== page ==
7) Ace the beginning and end – Whether people like it or not we all have biases. Many of these you can’t do anything about, that’s down to the recruiter. But you can impact the primary and recency bias. Everyone will tell you to get to an interview on time and compose yourself, but this is really important – make sure you have a couple of lines planned for when you’re introduced. And similarly, close the interview well, thank people for their time, wish them a good day, whatever. It isn’t really the content that matters, just the impression. Don’t, as I once did, stand up and fall straight over – you’ll literally be taking a dive….

So what the hell is OD?

One of the first posts that I wrote when I moved to this blog was called, “The real definition of Organisational Development”. To this day it remains one of the most visited posts with the vast majority of visitors coming from a Google search. This, of course, is in no way related to the insight or expertise that I share more to do with the fact that it is a question that people are still asking.

I’ve had cause to talk about this subject again over the past few weeks and it started me reflecting on how my thinking had changed since 2011.

I start with a belief that organisations are systems and that our job as practitioners is to improve organisational performance through an understanding of that system, the tensions, the areas of friction, the opposing forces and, through this, take a cohesive approach to interventions to drive better performance.

That’s the easy part.

The hard part is that the reality is like knitting fog. The role of OD professional is to survive the necessary ambiguity that is inherent in the profession long enough to support the delivery of the interventions that provide the organisation with enough reassurance that they know what they’re doing. I use “support” here on purpose, because the truth is they probably won’t own the areas of intervention themselves. They can’t.

For me, warning signals flag when I hear of OD being associated with other specialisms, “I’m responsible for L&D and OD” tends to fill me with dread. I understand why it’s done, because the L&D becomes a crutch for the ambiguity. An ability to hang your “overhead heavy” hat on something that can be measured or defined. But OD isn’t L&D at all, it’s far bigger than that.

Enough of what I think, let’s look at an example. I’ve picked the definition from the CIPD, which seems as good as any, of OD being the ’planned and systematic approach to enabling sustained organisation performance through the involvement of its people’. In which case the interventions have to range across the organisation, to use all the levers available to us. Including compensation.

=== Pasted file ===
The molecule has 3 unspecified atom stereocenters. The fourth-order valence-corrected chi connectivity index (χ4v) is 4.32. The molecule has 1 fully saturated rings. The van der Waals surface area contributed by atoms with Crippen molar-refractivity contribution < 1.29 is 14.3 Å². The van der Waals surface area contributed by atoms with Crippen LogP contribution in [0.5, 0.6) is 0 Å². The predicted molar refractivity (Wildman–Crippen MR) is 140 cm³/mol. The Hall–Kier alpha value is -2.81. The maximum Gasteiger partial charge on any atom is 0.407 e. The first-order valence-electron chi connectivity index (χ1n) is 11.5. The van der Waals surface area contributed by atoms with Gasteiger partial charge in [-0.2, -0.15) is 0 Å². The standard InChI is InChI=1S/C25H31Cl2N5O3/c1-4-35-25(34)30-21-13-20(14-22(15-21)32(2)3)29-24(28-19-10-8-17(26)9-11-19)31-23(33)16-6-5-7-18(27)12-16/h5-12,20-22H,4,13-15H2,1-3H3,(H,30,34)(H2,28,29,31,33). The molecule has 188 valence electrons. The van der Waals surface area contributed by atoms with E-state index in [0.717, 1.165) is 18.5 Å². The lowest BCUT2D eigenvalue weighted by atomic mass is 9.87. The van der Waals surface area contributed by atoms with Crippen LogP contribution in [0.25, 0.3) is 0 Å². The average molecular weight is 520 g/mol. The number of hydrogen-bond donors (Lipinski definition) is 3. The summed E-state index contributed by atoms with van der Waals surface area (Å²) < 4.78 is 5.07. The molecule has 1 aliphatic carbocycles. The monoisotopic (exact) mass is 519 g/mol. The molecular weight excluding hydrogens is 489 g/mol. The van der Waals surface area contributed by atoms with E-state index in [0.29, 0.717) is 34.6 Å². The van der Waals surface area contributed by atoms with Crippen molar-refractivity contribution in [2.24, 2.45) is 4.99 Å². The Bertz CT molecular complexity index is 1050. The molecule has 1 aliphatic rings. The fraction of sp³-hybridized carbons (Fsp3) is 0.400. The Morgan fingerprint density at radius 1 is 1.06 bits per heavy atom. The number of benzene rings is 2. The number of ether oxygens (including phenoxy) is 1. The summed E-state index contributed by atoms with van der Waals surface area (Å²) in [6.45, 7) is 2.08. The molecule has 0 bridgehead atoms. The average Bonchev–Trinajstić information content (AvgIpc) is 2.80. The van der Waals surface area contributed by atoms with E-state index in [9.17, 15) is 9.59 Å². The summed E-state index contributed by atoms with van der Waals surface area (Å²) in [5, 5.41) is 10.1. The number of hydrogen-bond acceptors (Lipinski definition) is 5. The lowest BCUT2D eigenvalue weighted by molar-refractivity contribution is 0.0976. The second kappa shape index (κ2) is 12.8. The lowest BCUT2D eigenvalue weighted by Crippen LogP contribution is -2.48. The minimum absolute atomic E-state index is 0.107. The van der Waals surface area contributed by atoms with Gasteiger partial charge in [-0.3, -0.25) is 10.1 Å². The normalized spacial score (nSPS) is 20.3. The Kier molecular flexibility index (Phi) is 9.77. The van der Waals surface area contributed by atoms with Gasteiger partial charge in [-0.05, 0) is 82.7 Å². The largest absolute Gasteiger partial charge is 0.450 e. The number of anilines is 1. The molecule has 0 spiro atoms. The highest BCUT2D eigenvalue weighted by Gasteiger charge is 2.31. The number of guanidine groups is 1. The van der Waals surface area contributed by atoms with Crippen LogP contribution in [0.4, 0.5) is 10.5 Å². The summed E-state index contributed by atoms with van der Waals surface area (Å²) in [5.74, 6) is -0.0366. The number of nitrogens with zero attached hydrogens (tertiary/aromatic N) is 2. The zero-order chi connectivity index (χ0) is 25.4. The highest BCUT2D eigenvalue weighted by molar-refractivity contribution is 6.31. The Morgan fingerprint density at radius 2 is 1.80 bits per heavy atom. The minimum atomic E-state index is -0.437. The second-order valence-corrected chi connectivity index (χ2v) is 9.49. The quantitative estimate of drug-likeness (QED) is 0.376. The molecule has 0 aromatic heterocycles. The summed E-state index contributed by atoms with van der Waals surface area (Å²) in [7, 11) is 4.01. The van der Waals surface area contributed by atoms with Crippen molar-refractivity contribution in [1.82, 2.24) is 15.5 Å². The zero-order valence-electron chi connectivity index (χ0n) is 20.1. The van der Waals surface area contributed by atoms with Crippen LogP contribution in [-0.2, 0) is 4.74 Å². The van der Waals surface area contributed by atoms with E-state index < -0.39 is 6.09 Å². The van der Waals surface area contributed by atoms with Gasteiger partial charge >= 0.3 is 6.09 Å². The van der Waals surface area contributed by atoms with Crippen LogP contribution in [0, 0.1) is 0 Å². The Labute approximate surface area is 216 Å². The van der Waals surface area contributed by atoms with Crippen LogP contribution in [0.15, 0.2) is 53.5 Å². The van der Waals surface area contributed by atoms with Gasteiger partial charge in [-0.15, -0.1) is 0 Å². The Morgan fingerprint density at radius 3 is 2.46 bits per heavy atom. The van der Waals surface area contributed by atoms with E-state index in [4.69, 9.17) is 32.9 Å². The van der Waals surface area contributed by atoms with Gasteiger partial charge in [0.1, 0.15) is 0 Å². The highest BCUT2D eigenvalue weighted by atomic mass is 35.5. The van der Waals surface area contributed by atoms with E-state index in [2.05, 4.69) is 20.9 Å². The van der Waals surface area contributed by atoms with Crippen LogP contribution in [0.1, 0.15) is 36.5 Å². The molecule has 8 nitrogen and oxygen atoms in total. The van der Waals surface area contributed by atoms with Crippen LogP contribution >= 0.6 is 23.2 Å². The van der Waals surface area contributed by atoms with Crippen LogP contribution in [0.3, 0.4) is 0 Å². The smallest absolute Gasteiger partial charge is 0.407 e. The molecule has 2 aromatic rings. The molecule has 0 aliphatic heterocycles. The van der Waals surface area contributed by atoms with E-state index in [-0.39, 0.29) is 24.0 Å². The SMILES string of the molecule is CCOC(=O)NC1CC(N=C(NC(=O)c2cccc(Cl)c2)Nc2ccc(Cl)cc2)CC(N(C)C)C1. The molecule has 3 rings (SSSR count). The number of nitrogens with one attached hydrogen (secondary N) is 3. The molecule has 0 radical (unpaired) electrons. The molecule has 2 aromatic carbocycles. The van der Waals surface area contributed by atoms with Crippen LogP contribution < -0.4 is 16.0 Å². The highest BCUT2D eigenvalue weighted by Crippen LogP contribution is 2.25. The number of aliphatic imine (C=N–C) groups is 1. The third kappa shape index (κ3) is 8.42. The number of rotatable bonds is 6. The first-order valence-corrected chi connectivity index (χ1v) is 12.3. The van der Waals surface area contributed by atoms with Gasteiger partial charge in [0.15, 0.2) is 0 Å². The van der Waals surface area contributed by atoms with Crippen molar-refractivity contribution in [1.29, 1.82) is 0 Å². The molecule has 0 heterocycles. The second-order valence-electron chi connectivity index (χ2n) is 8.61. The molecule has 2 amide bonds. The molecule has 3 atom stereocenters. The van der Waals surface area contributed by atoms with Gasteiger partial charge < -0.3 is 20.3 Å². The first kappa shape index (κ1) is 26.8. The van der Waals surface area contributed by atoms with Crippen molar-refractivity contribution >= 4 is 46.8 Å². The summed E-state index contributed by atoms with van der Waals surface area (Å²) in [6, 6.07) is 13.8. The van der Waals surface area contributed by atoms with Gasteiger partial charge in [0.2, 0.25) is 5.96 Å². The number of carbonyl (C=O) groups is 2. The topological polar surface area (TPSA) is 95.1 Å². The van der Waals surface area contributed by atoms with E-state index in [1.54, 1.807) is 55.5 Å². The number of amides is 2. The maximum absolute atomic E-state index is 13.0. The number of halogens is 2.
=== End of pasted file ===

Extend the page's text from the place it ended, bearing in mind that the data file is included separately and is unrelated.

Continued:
And I rarely hear “OD people” talk about reward, data or analytics, preferring instead to focus on “leadership development”, “team solutions” or “engagement”.

Four years later, I’m even more convinced of OD as one of the most important areas of practice within the sphere of HR. In some ways, I think it is another way of defining strategic HR management. But I don’t think we’ve progressed much further as a profession in making it a reality, mainly because we’ve positioned it in many cases as “super sexy learning and development”. Just look at the jobs that are advertised.

It would be a shame if we took an opportunity to play in a different space and reduced it to something comfortable, reassuring and known. If we missed the chance to refocus our efforts, our thinking and our profession. We need to accept that with higher thinking, with pioneering, with genuine strategic thinking comes a level of fogginess or risk of seeming “woolly at the start. But that the potential outcomes and benefits to the organisational system are far greater than anything else that we have ever done.

We want to be together…..

I’ve written before that the true value of Human Resource Management is in taking a systemic approach to organisational performance. HR is at its strongest when it provides a convincing, cohesive agenda based on organisational understanding and environmental awareness. Understanding the internal and the external environments and delivering seamlessly across the organisation.

HR is at its weakest when it is fragmented, isolated, distant, disconnected and seemingly counter intuitive.

We’ve all seen the models of HRM that show the inter linkages between specialisms and functional capability, but more than that we can use our common sense to understand the importance. If reward strategy is aiming to achieve something different to the performance management approach, which is built on different principles to the learning and development plan and has nothing in common with the resourcing goals. Then we intuitively know that this is one screwed up organisation.

HRM is a broad church, as a profession it accepts people with specialisms, it accepts people transferring in from other professions and it accepts inter dependencies with other areas of business. The skill of the HR leader is to recognise the breadth, diversity and inter connectedness and yet to be able to present it in a cohesive, recognisable and understandable manner. It isn’t always easy, but it is always achievable.

As with any broad church, you’ll also find the conflicts, the tensions, the insecurities and the chips on shoulders. You’ll hear claims for greater seniority, more importance, recognition and responsibility. Learning and Development feels overlooked and not taken seriously enough, Resourcing wants to be seen to be more strategic, Compensation and Benefits doesn’t understand why people can’t be more compliant and Generalists believe they have a God given right to walk on water.

That’s just the way it is.

The role of the HR leader is to manage the tensions, to help build knowledge and understanding of the value of collaboration, cohesion and consistency. To take the view of the employee, the manager, the leader and not to be inward facing and self obsessed. Put simply, nobody cares about the internal relationships other than us, they just get in the way of delivering successful organisations.

We are stronger when we’re together, we’re weaker when we’ve divided. It is as simple as that.